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ALM Structure Formula: Count unique assignees of children

Hi there-

I am trying to use a Formula column to display the number of unique assignees in the children of a folder. 

For example, if there are 3 children tasks under folder, 2 of which are assigned to John and 1 is assigned to Jane, I would like the Formula to display: 2.

I can get the unique assignees successfully as text values with this....

IF type = "epic" OR type = "story" :
VALUES#children { assignee.UNIQUE() }

But I am struggling to find a way to display the above as just a number. I have tried just replacing VALUES in the above formula with COUNT but then the number displayed stops showing me 'unique' and only shows me a total. 

Thoughts on how I can achieve this? I'm sure it mustn't be that hard but I am still very new to using this formula language.

1 answer

1 accepted

1 vote
Answer accepted

Hi Kota,

Your code is really close, you just need to add the size function, to return the number of occurrences, instead of the unique list of assignees, like this:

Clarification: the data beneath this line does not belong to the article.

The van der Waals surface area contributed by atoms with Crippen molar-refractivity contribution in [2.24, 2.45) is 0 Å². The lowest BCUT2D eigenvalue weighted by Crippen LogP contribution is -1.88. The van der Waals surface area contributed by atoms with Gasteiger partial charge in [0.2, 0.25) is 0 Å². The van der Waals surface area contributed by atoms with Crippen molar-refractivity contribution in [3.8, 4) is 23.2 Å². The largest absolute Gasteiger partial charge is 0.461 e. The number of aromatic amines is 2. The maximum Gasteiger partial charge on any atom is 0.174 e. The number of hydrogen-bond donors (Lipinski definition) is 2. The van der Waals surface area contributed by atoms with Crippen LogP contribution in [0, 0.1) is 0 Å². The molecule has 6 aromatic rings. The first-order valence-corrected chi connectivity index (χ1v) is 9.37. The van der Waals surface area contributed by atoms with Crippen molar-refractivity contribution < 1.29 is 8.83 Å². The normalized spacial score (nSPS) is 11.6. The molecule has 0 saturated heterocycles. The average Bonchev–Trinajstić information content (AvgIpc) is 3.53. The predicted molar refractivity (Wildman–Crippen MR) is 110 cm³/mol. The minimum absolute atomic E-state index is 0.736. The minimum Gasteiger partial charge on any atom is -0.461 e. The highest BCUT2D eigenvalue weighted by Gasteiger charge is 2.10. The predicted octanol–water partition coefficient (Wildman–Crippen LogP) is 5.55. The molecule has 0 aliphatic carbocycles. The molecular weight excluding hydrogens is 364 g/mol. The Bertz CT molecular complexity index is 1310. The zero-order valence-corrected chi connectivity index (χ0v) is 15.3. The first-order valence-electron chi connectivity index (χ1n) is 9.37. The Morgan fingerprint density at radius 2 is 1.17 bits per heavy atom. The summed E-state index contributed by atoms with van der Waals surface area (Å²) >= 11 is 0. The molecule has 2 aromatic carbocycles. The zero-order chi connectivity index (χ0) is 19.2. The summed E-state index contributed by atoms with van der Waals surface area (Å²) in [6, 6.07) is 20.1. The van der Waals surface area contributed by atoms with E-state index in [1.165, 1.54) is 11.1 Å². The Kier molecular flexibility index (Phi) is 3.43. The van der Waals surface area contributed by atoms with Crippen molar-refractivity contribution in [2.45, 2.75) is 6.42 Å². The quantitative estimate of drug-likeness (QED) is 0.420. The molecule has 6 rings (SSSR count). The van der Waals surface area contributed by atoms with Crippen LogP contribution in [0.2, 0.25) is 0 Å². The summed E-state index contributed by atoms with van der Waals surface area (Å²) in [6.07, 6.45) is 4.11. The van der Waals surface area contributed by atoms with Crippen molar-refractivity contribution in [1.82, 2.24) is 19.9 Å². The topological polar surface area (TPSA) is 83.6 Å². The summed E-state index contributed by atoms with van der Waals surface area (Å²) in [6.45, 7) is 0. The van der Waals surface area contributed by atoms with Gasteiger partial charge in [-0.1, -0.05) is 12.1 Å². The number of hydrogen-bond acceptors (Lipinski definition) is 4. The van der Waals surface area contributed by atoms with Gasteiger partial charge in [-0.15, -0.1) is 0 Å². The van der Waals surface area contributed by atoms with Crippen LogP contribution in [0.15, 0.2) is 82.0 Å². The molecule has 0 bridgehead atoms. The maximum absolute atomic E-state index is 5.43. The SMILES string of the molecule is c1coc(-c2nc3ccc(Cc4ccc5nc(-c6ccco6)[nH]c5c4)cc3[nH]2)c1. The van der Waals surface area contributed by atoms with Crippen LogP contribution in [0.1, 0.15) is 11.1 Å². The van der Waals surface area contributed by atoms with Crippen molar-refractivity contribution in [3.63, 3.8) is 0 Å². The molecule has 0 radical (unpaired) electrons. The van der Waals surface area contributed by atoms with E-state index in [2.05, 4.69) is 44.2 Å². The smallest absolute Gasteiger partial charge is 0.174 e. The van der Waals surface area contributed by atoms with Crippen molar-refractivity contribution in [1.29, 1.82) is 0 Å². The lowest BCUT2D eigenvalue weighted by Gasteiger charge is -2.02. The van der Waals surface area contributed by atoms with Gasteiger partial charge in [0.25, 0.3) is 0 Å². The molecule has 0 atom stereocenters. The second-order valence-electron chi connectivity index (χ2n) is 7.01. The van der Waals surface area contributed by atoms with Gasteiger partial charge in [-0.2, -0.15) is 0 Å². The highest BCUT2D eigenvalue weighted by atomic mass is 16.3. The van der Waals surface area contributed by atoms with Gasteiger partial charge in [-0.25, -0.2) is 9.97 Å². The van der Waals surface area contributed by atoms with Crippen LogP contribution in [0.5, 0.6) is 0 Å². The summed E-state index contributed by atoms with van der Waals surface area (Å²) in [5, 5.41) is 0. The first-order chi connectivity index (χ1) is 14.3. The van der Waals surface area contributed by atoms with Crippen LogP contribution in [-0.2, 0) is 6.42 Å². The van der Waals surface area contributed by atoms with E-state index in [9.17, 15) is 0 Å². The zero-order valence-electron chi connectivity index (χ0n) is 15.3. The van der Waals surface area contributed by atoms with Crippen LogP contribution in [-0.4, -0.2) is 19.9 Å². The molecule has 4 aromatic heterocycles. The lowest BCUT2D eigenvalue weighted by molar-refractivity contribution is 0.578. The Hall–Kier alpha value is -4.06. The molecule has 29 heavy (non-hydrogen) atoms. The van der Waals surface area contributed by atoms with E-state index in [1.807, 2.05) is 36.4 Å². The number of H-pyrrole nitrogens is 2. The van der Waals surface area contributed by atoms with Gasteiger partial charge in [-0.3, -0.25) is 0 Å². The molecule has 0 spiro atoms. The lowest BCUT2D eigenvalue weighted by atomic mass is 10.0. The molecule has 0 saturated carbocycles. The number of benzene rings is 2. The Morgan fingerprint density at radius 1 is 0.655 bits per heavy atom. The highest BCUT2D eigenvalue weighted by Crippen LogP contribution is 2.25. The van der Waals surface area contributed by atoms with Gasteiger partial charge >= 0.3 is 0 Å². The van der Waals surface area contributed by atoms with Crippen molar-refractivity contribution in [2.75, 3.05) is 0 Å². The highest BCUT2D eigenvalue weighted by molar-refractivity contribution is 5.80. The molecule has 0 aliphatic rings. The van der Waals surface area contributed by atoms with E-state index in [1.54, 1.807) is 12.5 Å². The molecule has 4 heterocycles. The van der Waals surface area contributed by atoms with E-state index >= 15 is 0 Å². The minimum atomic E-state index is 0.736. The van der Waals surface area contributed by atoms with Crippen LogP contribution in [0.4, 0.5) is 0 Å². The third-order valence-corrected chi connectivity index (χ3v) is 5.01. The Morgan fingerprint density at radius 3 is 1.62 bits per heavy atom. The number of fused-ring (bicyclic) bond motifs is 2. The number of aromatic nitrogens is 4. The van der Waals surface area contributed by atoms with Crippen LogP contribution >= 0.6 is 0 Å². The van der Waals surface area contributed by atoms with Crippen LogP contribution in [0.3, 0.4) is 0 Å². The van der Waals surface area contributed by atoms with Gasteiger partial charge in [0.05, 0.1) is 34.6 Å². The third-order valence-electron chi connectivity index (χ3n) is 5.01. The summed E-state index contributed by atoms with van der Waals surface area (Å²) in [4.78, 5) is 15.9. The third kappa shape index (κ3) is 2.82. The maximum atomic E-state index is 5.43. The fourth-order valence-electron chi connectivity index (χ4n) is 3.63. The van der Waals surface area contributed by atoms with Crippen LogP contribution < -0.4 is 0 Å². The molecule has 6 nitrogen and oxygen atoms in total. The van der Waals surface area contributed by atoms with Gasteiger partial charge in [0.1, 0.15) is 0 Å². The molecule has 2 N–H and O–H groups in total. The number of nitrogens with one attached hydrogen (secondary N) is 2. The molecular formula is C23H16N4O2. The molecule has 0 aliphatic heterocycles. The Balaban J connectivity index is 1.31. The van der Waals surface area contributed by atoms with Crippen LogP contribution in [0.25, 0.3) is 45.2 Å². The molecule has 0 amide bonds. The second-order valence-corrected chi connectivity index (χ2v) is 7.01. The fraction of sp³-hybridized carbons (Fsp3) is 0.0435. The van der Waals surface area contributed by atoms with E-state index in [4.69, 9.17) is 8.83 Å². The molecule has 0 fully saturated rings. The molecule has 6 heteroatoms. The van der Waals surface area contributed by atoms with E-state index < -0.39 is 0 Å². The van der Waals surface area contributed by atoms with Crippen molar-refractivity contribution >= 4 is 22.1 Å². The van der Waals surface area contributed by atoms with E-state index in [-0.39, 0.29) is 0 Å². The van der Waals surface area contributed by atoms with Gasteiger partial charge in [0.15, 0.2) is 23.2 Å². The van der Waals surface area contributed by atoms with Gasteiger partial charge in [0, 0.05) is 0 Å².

IF type = "epic" OR type = "story" :
VALUES#children { assignee }.unique().size()

Please let me know if you have any other questions.

Nick [ALM Works]

Wow close indeed! Thank you @Nicholas Ellis _ALM Works_ !

I do have one more question, do you know how to alter this formula to include the sum of all nested children? 

Below is an example of the result I am getting - as you can see the column is showing the sum of children but only 1 level deep.


Hi Kota,

This is actually really easy.  All you need to do is change #children to #subtree.  The children modifier means only direct children (i.e. one level below).  The subtree modifier will search the entire subtree (i.e. all levels below).  Here is the documentation if you are interested to learn more.

Nick [ALM Works]

Like David Niro _ALM Works_ likes this

Oh awesome :) Ty so much, this has helped me understand the language a lot more!

After trying #subtree, I experimented around with different modifiers in the documentation and found that #leaves is even better for my use case. With how my Structure is designed, #leaves will sum Assignees at the task level and exclude the parent level Epic/Story owners from the count, but still show the right count all the way back to the top of the hierarchy. So per my image example above, using #leaves, the value I am getting at the top Epic level is 2. 😍 

Super helpful, thanks again!

Like David Niro _ALM Works_ likes this

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